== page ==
I have no doubt that the market is harder for humanities majors—it is an unforgiving work force, one where qualitative talents are overlooked in favor of quantitative skills. Even with a prestigious, $200,000 dollar degree, I can be sure to look forward to a competitive job market and a significant chance of unemployment. Despite the fact that I have worked hard, we have all worked hard, for those of us graduating with liberal arts majors, the market will be all the more uncertain.

Despite these difficulties, however, I do not regret my choice to pursue my passion. I struggle with math and science, I positively hate numbers—I will write you a haiku in 30 seconds flat, but give me a math problem and I am rendered incoherent. There is so much pressure to major in a financially stable field, one with a guaranteed paycheck, but for those of us without those skills, that option is simply nonexistent. I could no more major in computer science than I could climb Mount Everest in a swimsuit, because my brain simply is not circuited for numbers. Tell me to draw a pear—sure, I’ll draw you a pear, and it will be a good pear—my skills lie in the creative realm, and that does not make me any less intelligent than a math major.

This is why universities like William & Mary are essential, because for those of us with skills in the humanities, liberal arts colleges provide a supportive environment to explore our passions. A W&M economics major once told me, “we need to incentive the arts”—and it’s true. In a world with no English majors, no art minors, no sociology students, there would be no beauty and no novelty. Humanities majors, despite the stigma we face, are just as instrumental to society as STEM majors—our journey is just a little bit harder.

Dispatches from Oman: We’re with the Band

January 8, 2014 by

After four days of field work in the Western Hajar Mountains, Alex and I returned to Muscat to get clean and then joined up with William & Mary’s Middle Eastern Music Ensemble.  Professor Anne Rasmussen directs this talented group of musicians who’ve been exploring and performing the music of the Middle East since 1994.  Seven students and Anthropology professor Jonathan Glasser made the trip to Oman.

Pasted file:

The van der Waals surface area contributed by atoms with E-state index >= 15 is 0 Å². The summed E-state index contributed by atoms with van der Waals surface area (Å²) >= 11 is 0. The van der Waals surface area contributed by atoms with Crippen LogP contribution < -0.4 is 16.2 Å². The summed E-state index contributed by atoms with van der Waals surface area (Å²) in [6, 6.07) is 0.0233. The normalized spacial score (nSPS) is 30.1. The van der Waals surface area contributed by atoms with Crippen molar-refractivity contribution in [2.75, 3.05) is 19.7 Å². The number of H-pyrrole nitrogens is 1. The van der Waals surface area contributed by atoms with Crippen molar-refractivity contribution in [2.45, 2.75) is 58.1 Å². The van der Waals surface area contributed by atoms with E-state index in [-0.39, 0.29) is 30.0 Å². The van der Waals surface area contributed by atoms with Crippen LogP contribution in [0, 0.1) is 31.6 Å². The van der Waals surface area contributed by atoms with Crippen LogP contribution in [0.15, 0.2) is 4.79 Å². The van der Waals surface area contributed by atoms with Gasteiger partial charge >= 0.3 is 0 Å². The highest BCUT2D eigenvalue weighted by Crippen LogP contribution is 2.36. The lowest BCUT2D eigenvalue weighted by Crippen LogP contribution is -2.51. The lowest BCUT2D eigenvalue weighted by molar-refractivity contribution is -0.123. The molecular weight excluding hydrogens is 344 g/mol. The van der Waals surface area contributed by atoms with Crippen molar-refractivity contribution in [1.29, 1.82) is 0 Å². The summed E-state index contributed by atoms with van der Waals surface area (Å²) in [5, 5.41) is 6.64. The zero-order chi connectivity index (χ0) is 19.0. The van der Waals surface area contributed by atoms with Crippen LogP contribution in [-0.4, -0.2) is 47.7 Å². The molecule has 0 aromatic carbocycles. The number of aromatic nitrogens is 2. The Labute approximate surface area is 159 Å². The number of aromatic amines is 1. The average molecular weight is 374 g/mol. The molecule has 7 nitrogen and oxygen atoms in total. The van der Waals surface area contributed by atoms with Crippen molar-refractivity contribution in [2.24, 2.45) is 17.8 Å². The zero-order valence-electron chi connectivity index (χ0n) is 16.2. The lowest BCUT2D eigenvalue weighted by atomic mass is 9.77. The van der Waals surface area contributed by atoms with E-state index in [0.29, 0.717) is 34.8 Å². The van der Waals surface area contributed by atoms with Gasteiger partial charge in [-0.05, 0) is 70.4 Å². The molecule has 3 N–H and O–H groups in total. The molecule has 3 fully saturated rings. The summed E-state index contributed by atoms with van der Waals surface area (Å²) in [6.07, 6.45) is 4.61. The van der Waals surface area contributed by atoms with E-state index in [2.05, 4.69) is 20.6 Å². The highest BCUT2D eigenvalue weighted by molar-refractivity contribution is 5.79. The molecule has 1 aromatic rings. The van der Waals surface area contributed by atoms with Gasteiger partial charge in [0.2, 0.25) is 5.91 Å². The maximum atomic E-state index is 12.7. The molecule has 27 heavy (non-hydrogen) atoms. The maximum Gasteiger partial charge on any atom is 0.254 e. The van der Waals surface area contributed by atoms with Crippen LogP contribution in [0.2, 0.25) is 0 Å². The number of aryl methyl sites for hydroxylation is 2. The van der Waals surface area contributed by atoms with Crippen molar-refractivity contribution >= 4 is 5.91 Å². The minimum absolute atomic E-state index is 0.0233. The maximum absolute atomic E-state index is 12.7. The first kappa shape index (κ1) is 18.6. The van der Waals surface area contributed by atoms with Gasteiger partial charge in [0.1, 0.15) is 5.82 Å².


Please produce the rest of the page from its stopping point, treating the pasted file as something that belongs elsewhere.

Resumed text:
On the road with the band! W&M's Middle Eastern Music Ensemble heads to their first gig in Muscat.

On the road with the band! W&M’s Middle Eastern Music Ensemble heads to their first gig in Muscat.

On a bright sunny afternoon we tagged along with Anne, Jonathan, and the crew for the first gig of their Muscat tour at the U.S. Embassy.  The Ensemble commonly numbers 20+ musicians, but for my untrained ear the smaller Ensemble, with its nine performers (1 on bass, 1 on qanun, 3 on percussion, 3 on violin, and 1 on ‘ud), brought out the sound of the individual instruments.

We also accompanied the band to the U.S. Ambassador’s residence for an evening soirée.  Geologists like a party, so it was great to ride the Ensemble’s collective coattails right into the festivities.  Ambassador Greta Holtz and her embassy staff did an exceptional job at making the Tribe feel welcome.

While the Ensemble literally played and sang for their supper, Alex and I mingled with the assembled guests.  During the course of the evening we had the pleasure of discussing our geologic work with many Omanis.  The Omanis are rightly proud of their ophiolite.